CRM's Evolution

CRM revenues will grow from $42.8 billion this year to $73.8 billion by 2007, according to a new study by Forrester Research. A chunk of this will come from services. This means the big winners will be consulting firms like IBM Global Services (which plans to acquire PwC), Accenture and Deloitte Consulting, as well as marketing-service providers such as Acxiom and Harte-Hanks. While CRM software sales will rebound from last year, the emphasis is shifting from capturing customer interactions to wringing value from them, says Bob Chatham, principal analyst and author of the Forrester report. This means companies are looking to integrate multiple systems and channel partners, leverage analytics software and redesign business processes to take advantage of new-found data. In other words, optimization is CRM's mantra of the future. "Just take a look at the upgrade rate for Siebel 6 to Siebel 7, it's only around 10 percent," Chatham says. "Once you relieve yourself of the mundane task of finding out who sent what to whom -- you don't need to do this part better -- then you shift to an operations focus to make your business better, which means extracting value from your existing software."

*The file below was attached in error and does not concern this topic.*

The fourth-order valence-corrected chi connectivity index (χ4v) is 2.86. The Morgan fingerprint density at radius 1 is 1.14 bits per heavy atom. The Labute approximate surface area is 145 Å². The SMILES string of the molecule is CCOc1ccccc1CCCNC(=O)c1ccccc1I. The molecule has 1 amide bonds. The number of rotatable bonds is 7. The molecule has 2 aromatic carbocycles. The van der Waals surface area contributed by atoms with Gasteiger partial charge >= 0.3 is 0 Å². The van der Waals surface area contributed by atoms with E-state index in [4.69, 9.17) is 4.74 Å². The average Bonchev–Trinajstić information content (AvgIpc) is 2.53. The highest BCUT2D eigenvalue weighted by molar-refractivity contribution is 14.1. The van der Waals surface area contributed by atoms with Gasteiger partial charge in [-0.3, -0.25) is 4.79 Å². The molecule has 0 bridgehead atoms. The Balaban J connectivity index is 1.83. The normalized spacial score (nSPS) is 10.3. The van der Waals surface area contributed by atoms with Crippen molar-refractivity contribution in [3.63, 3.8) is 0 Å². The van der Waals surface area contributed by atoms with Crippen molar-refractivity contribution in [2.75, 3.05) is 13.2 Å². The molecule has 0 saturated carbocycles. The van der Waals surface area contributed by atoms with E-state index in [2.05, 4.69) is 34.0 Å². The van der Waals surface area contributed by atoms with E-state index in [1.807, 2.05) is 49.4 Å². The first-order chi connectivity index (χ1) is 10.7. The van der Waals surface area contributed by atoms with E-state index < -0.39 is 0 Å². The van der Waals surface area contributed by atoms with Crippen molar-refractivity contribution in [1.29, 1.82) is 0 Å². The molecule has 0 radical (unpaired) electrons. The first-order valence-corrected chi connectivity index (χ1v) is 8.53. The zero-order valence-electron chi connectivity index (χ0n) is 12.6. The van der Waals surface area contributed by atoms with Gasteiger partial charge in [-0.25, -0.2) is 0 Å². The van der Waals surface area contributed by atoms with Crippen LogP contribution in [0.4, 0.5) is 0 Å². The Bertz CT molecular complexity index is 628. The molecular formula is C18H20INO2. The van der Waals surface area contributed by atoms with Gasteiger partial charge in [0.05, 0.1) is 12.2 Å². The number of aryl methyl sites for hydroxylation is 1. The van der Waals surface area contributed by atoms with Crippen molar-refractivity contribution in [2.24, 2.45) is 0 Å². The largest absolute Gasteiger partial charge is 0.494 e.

This bodes well overall for service offerings, such as contact center outsourcing, consulting and marketing automation. Other market drivers today include vendor verticalization, channel integration and a shift to subscription pricing from vendors such as Salesforce.com, Upshot and Salesnet. Regarding the latter, Forrester says mounting pressure for software warranties, class-action lawsuits, and the SEC rummaging through vendors' books for revenue optimization snafus will morph most traditional software vendors into hybrid businesses. Even Oracle chieftain Larry Ellison believes that a third of his firm's revenues will come from hosted applications by 2005. But this market moves fast. Channel integration, for instance, will diminish by 2005 as most firms achieve it. And growing interest in offshore labor will affect contact-center infrastructure over the next five years. On the other hand, Web services-enabled portals will continue to be a futuristic technology next year, then quickly ramp up and hit its peak by 2005. With the CRM market shifting, software vendors need to provide more bang for the buck. Expect them to blend supply and demand-side applications, according to Forrester. Siebel's focus on vertical industries will push the company toward order fulfillment and supply-chain visibility. The Forrester report predicts Siebel will pick up a collaborative design vendor like Alventive; or a supply-chain visibility application like Viewlocity; or contract management from diCarta. And then there's Microsoft looming. As CRM users reach out for practical analytical tools to make better use of customer data, many will turn to Redmond. SAS and SPSS will appeal to the statistical elite, says Chatham, but Microsoft will run away with the mass market. "Looking out five years from now, Microsoft will be in the top three CRM vendors overall," he says.
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